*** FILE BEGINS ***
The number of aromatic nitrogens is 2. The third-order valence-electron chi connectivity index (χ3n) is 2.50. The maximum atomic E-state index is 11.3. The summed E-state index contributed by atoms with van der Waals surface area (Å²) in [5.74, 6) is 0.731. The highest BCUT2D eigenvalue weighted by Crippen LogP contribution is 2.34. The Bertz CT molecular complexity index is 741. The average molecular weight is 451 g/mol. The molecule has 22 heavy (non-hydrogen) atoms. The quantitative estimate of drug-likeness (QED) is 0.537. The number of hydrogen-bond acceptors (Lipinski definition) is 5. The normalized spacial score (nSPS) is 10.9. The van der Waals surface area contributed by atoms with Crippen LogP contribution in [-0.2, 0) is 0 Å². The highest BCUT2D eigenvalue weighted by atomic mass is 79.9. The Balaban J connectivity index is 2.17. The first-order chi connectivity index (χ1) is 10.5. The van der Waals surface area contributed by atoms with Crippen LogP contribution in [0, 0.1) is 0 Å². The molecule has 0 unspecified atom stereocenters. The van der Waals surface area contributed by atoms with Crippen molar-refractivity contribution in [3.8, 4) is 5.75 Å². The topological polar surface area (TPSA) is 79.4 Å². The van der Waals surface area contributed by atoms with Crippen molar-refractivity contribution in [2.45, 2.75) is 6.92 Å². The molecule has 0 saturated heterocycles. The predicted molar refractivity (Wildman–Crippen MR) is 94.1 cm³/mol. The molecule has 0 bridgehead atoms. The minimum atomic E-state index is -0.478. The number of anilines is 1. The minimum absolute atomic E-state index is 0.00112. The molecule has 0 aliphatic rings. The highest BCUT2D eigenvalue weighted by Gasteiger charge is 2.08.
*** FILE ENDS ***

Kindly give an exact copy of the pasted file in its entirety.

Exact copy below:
The number of aromatic nitrogens is 2. The third-order valence-electron chi connectivity index (χ3n) is 2.50. The maximum atomic E-state index is 11.3. The summed E-state index contributed by atoms with van der Waals surface area (Å²) in [5.74, 6) is 0.731. The highest BCUT2D eigenvalue weighted by Crippen LogP contribution is 2.34. The Bertz CT molecular complexity index is 741. The average molecular weight is 451 g/mol. The molecule has 22 heavy (non-hydrogen) atoms. The quantitative estimate of drug-likeness (QED) is 0.537. The number of hydrogen-bond acceptors (Lipinski definition) is 5. The normalized spacial score (nSPS) is 10.9. The van der Waals surface area contributed by atoms with Crippen LogP contribution in [-0.2, 0) is 0 Å². The highest BCUT2D eigenvalue weighted by atomic mass is 79.9. The Balaban J connectivity index is 2.17. The first-order chi connectivity index (χ1) is 10.5. The van der Waals surface area contributed by atoms with Crippen LogP contribution in [0, 0.1) is 0 Å². The molecule has 0 unspecified atom stereocenters. The van der Waals surface area contributed by atoms with Crippen molar-refractivity contribution in [3.8, 4) is 5.75 Å². The topological polar surface area (TPSA) is 79.4 Å². The van der Waals surface area contributed by atoms with Crippen molar-refractivity contribution in [2.45, 2.75) is 6.92 Å². The molecule has 0 saturated heterocycles. The predicted molar refractivity (Wildman–Crippen MR) is 94.1 cm³/mol. The molecule has 0 bridgehead atoms. The minimum atomic E-state index is -0.478. The number of anilines is 1. The minimum absolute atomic E-state index is 0.00112. The molecule has 0 aliphatic rings. The highest BCUT2D eigenvalue weighted by Gasteiger charge is 2.08.